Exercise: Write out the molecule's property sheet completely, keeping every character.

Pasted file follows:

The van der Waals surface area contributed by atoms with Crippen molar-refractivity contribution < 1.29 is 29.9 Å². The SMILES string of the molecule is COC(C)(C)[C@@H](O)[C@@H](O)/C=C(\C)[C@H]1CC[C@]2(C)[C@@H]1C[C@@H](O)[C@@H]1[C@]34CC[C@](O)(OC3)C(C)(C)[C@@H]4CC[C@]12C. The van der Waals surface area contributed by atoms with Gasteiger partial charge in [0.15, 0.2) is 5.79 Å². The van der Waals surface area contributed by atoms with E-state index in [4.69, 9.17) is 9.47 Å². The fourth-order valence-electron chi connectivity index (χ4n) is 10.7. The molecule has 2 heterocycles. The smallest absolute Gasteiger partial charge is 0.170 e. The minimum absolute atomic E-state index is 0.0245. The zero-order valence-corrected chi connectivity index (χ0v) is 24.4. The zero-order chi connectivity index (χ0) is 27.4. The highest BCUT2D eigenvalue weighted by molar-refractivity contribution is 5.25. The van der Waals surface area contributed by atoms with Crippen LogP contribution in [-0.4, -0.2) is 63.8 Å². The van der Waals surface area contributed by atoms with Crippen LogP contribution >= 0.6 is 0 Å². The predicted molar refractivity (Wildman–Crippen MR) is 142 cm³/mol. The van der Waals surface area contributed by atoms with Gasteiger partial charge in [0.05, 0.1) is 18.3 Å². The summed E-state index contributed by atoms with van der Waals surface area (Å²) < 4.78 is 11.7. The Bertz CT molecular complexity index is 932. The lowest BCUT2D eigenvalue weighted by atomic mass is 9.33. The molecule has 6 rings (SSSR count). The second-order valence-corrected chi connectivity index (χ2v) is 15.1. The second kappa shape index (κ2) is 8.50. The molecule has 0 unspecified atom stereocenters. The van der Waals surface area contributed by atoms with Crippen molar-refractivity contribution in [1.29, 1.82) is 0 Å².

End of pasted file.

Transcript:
The van der Waals surface area contributed by atoms with Crippen molar-refractivity contribution < 1.29 is 29.9 Å². The SMILES string of the molecule is COC(C)(C)[C@@H](O)[C@@H](O)/C=C(\C)[C@H]1CC[C@]2(C)[C@@H]1C[C@@H](O)[C@@H]1[C@]34CC[C@](O)(OC3)C(C)(C)[C@@H]4CC[C@]12C. The van der Waals surface area contributed by atoms with Gasteiger partial charge in [0.15, 0.2) is 5.79 Å². The van der Waals surface area contributed by atoms with E-state index in [4.69, 9.17) is 9.47 Å². The fourth-order valence-electron chi connectivity index (χ4n) is 10.7. The molecule has 2 heterocycles. The smallest absolute Gasteiger partial charge is 0.170 e. The minimum absolute atomic E-state index is 0.0245. The zero-order valence-corrected chi connectivity index (χ0v) is 24.4. The zero-order chi connectivity index (χ0) is 27.4. The highest BCUT2D eigenvalue weighted by molar-refractivity contribution is 5.25. The van der Waals surface area contributed by atoms with Crippen LogP contribution in [-0.4, -0.2) is 63.8 Å². The van der Waals surface area contributed by atoms with Crippen LogP contribution >= 0.6 is 0 Å². The predicted molar refractivity (Wildman–Crippen MR) is 142 cm³/mol. The van der Waals surface area contributed by atoms with Gasteiger partial charge in [0.05, 0.1) is 18.3 Å². The summed E-state index contributed by atoms with van der Waals surface area (Å²) < 4.78 is 11.7. The Bertz CT molecular complexity index is 932. The lowest BCUT2D eigenvalue weighted by atomic mass is 9.33. The molecule has 6 rings (SSSR count). The second-order valence-corrected chi connectivity index (χ2v) is 15.1. The second kappa shape index (κ2) is 8.50. The molecule has 0 unspecified atom stereocenters. The van der Waals surface area contributed by atoms with Crippen molar-refractivity contribution in [1.29, 1.82) is 0 Å².